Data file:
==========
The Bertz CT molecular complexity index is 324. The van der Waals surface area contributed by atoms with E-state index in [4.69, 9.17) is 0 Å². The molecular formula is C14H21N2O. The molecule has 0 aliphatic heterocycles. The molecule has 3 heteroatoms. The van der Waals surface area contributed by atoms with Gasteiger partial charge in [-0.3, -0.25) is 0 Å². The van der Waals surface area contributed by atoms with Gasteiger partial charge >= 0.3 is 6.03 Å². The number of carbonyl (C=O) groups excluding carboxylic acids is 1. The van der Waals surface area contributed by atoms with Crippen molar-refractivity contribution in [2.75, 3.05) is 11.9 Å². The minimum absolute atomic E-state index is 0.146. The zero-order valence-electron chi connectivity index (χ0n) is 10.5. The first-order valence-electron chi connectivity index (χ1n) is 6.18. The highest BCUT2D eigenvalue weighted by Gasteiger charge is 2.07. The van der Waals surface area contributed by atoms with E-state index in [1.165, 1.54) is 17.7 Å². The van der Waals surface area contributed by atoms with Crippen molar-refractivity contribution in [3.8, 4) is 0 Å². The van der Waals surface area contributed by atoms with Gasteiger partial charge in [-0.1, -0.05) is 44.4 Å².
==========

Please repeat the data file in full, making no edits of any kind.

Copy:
The Bertz CT molecular complexity index is 324. The van der Waals surface area contributed by atoms with E-state index in [4.69, 9.17) is 0 Å². The molecular formula is C14H21N2O. The molecule has 0 aliphatic heterocycles. The molecule has 3 heteroatoms. The van der Waals surface area contributed by atoms with Gasteiger partial charge in [-0.3, -0.25) is 0 Å². The van der Waals surface area contributed by atoms with Gasteiger partial charge >= 0.3 is 6.03 Å². The number of carbonyl (C=O) groups excluding carboxylic acids is 1. The van der Waals surface area contributed by atoms with Crippen molar-refractivity contribution in [2.75, 3.05) is 11.9 Å². The minimum absolute atomic E-state index is 0.146. The zero-order valence-electron chi connectivity index (χ0n) is 10.5. The first-order valence-electron chi connectivity index (χ1n) is 6.18. The highest BCUT2D eigenvalue weighted by Gasteiger charge is 2.07. The van der Waals surface area contributed by atoms with E-state index in [1.165, 1.54) is 17.7 Å². The van der Waals surface area contributed by atoms with Crippen molar-refractivity contribution in [3.8, 4) is 0 Å². The van der Waals surface area contributed by atoms with Gasteiger partial charge in [-0.1, -0.05) is 44.4 Å².